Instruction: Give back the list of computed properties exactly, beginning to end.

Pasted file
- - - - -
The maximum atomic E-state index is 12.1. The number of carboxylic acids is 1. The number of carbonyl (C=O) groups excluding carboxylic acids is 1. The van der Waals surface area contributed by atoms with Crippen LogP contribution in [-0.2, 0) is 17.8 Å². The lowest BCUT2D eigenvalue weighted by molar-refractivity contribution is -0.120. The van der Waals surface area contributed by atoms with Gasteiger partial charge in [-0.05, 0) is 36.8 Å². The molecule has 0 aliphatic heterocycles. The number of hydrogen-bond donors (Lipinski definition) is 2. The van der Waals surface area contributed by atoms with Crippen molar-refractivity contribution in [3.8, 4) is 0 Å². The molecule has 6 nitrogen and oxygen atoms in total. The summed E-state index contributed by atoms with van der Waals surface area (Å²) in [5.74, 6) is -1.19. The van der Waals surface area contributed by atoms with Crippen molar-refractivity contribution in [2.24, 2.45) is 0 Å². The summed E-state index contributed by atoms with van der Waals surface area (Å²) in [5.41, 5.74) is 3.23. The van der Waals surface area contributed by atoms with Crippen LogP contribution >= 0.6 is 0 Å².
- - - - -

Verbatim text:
The maximum atomic E-state index is 12.1. The number of carboxylic acids is 1. The number of carbonyl (C=O) groups excluding carboxylic acids is 1. The van der Waals surface area contributed by atoms with Crippen LogP contribution in [-0.2, 0) is 17.8 Å². The lowest BCUT2D eigenvalue weighted by molar-refractivity contribution is -0.120. The van der Waals surface area contributed by atoms with Gasteiger partial charge in [-0.05, 0) is 36.8 Å². The molecule has 0 aliphatic heterocycles. The number of hydrogen-bond donors (Lipinski definition) is 2. The van der Waals surface area contributed by atoms with Crippen molar-refractivity contribution in [3.8, 4) is 0 Å². The molecule has 6 nitrogen and oxygen atoms in total. The summed E-state index contributed by atoms with van der Waals surface area (Å²) in [5.74, 6) is -1.19. The van der Waals surface area contributed by atoms with Crippen molar-refractivity contribution in [2.24, 2.45) is 0 Å². The summed E-state index contributed by atoms with van der Waals surface area (Å²) in [5.41, 5.74) is 3.23. The van der Waals surface area contributed by atoms with Crippen LogP contribution >= 0.6 is 0 Å².